This post is part of OCCUPY BLOGOSPHERE initiated by Soul Dipper
1. At the moment
- I don’t have enough time to do everything I want or need to do
- I can’t keep on top of all the writing, reading and commenting that’s expected of a blogger.
- I need more hours in the day.
- I go to bed too late, and my body tells me I wake up too early.
I picked up a book in the main store: “The Way Finders – Why Ancient Wisdom Matters” by Wade Davis, and it opened to this quote:
“In the west time is like gold. You save it, you lose it, you waste it, or you don’t have enough of it.
In the Barasana language there is no word for time.”
– Stephen Hugh-Jones
I can’t imagine that! Can you?
[Stephen Hugh-Jones was the former head of anthropology at Cambridge who lived in the Amazon jungle among the Barasana in the late 1960’s.]
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2. We went to a screening of Oscar nominated short documentaries last Friday night.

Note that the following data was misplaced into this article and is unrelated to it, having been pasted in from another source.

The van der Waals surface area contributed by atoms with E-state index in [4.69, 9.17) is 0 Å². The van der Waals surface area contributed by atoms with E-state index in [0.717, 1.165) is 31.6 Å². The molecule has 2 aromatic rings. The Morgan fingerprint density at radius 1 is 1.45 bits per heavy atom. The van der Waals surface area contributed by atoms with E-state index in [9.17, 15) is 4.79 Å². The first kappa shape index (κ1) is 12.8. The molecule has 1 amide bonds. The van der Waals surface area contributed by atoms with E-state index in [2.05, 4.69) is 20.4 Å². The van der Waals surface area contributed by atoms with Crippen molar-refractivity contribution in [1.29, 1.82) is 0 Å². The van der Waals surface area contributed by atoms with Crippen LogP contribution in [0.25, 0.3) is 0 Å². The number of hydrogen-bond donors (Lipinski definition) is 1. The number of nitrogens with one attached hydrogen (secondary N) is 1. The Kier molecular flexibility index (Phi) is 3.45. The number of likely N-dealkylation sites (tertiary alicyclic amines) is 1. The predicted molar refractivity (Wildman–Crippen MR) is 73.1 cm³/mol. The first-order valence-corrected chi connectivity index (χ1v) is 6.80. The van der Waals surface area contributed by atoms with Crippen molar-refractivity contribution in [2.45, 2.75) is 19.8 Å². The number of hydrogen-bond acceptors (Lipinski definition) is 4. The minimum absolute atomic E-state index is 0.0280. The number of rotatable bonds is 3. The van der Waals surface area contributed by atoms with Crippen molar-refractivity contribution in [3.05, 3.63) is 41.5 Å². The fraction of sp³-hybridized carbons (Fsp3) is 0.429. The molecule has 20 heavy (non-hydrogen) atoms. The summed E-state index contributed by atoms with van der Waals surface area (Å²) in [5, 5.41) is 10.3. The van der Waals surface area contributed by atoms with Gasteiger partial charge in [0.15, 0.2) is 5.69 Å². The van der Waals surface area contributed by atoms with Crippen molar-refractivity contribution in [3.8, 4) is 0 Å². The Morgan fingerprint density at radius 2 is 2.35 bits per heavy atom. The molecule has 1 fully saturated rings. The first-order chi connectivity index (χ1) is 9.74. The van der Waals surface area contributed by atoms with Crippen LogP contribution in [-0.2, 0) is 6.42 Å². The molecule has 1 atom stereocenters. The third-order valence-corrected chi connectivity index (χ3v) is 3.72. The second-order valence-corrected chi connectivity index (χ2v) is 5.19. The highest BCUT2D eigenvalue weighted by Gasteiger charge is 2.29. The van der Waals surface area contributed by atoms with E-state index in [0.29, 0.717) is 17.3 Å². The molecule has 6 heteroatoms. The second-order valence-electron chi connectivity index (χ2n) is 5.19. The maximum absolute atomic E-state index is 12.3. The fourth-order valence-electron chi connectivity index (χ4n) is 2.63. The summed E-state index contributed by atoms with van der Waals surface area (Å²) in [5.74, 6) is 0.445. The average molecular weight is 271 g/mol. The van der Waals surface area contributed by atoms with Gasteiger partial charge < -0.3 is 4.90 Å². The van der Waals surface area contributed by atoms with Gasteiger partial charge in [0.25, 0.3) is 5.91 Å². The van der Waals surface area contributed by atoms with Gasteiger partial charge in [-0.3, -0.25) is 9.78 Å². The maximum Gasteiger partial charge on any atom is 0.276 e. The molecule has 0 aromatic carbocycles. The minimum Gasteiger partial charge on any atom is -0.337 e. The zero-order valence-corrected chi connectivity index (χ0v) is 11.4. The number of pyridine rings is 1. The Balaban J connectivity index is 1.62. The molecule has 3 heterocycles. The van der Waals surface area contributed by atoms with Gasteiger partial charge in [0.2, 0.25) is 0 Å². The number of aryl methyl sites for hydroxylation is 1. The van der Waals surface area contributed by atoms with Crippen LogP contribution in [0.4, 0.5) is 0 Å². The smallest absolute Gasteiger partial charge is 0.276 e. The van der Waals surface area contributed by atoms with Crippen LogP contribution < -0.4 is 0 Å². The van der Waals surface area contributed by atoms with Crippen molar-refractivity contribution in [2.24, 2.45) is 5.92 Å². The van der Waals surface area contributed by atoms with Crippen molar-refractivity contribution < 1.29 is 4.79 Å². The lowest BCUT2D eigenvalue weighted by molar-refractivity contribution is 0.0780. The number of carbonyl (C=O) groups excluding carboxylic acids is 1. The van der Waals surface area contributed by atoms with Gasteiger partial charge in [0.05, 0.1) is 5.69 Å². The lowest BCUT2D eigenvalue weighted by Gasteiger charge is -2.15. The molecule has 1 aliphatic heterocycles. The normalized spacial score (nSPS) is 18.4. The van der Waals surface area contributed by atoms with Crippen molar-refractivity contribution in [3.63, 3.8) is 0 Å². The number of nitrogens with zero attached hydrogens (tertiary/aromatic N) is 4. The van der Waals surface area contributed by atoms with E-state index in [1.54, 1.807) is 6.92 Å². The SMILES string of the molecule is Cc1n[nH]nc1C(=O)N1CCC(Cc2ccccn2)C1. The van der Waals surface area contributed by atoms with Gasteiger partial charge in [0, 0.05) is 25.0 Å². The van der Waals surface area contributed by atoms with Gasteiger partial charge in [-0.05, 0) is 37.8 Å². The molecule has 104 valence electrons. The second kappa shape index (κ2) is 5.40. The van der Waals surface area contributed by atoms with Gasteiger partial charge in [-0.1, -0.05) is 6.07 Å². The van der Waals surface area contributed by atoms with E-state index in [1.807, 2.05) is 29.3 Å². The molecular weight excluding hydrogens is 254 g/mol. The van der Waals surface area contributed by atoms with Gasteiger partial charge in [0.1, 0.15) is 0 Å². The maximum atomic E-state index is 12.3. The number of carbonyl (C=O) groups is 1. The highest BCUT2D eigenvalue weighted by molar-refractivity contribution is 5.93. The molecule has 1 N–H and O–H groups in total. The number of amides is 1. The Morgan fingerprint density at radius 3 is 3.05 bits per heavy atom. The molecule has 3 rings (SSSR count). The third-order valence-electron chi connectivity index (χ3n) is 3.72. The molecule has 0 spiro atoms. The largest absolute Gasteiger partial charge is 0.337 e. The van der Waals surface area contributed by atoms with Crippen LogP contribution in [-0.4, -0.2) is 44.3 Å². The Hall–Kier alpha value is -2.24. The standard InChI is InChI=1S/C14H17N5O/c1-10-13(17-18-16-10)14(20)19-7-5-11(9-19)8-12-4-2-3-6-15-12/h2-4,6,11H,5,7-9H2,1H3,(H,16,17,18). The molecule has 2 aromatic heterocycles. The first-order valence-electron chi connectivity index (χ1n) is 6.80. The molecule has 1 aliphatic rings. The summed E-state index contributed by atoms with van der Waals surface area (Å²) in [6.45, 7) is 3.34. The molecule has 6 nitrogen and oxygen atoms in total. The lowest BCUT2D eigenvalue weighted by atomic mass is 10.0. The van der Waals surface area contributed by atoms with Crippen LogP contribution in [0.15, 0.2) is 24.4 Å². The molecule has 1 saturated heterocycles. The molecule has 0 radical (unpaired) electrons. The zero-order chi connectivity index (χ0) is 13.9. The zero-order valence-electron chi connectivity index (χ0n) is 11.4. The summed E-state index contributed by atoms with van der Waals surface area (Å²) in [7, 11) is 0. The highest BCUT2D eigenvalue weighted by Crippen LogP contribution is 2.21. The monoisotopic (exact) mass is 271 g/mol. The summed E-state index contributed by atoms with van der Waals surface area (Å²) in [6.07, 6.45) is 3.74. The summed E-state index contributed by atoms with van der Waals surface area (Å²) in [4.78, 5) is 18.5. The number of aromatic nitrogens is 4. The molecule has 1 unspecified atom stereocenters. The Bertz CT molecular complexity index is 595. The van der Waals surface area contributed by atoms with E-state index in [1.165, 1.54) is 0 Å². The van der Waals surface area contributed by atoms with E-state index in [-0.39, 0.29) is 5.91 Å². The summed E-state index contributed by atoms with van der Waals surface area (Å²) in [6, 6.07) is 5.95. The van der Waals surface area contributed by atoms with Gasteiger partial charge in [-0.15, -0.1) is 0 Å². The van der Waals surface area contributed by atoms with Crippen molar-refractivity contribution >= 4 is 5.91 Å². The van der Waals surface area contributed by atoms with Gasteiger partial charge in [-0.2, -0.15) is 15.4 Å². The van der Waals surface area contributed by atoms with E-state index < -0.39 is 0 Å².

There are five movies nominated. We saw four. All of them were excellent.
- James Spione’s “Incident in New Baghdad’’
- Lucy Walker’s “The Tsunami and the Cherry Blossom’’
- Daniel Junge’s “Saving Face’’
- “The Barber of Birmingham’’
- “God Is the Bigger Elvis,’’
My vote goes to the movie “Saving Face’’ (scheduled to air March 8 on HBO) a gut wrenching documentary by Daniel Junge about the hundreds of Pakistani women whose husbands threw acid in their faces (for no reason, and usually while they’re sleeping), and the British plastic surgeon, Mohammad Jawad who travels to Pakistan to try repair the damage.
Click the link to read the review in the Guardian:
Zakia’s face looks as if half of it has been rubbed out. What’s left is one eye, half a nose and a mouth that can no longer smile. She seldom leaves the house, and when she does she wears an all-encompassing black niqab and sunglasses.
The young mother is just one of the 150 victims of acid attacks reported each year in Pakistan, according to the charity Acid Survivors Foundation – although the true figure is likely to be much higher.
Despite his years of training, Jawad admits that he was shocked, “I had not seen anything like it before… Unless acid is neutralised it just keeps going deeper and deeper into your skin…”